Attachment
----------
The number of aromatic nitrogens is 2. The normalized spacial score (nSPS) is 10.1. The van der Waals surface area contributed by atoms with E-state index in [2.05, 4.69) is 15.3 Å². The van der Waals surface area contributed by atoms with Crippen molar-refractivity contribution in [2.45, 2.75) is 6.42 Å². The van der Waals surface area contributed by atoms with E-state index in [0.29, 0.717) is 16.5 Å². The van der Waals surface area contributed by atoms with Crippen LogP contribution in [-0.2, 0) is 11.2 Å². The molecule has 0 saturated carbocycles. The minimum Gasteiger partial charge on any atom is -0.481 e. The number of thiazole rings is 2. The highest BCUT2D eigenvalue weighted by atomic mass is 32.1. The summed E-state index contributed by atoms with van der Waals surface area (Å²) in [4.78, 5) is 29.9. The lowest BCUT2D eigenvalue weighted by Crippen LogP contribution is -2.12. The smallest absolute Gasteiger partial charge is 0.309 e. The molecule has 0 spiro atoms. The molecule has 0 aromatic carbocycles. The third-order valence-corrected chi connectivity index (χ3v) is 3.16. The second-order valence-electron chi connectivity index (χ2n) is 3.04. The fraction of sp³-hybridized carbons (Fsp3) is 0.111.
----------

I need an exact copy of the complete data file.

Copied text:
The number of aromatic nitrogens is 2. The normalized spacial score (nSPS) is 10.1. The van der Waals surface area contributed by atoms with E-state index in [2.05, 4.69) is 15.3 Å². The van der Waals surface area contributed by atoms with Crippen molar-refractivity contribution in [2.45, 2.75) is 6.42 Å². The van der Waals surface area contributed by atoms with E-state index in [0.29, 0.717) is 16.5 Å². The van der Waals surface area contributed by atoms with Crippen LogP contribution in [-0.2, 0) is 11.2 Å². The molecule has 0 saturated carbocycles. The minimum Gasteiger partial charge on any atom is -0.481 e. The number of thiazole rings is 2. The highest BCUT2D eigenvalue weighted by atomic mass is 32.1. The summed E-state index contributed by atoms with van der Waals surface area (Å²) in [4.78, 5) is 29.9. The lowest BCUT2D eigenvalue weighted by Crippen LogP contribution is -2.12. The smallest absolute Gasteiger partial charge is 0.309 e. The molecule has 0 spiro atoms. The molecule has 0 aromatic carbocycles. The third-order valence-corrected chi connectivity index (χ3v) is 3.16. The second-order valence-electron chi connectivity index (χ2n) is 3.04. The fraction of sp³-hybridized carbons (Fsp3) is 0.111.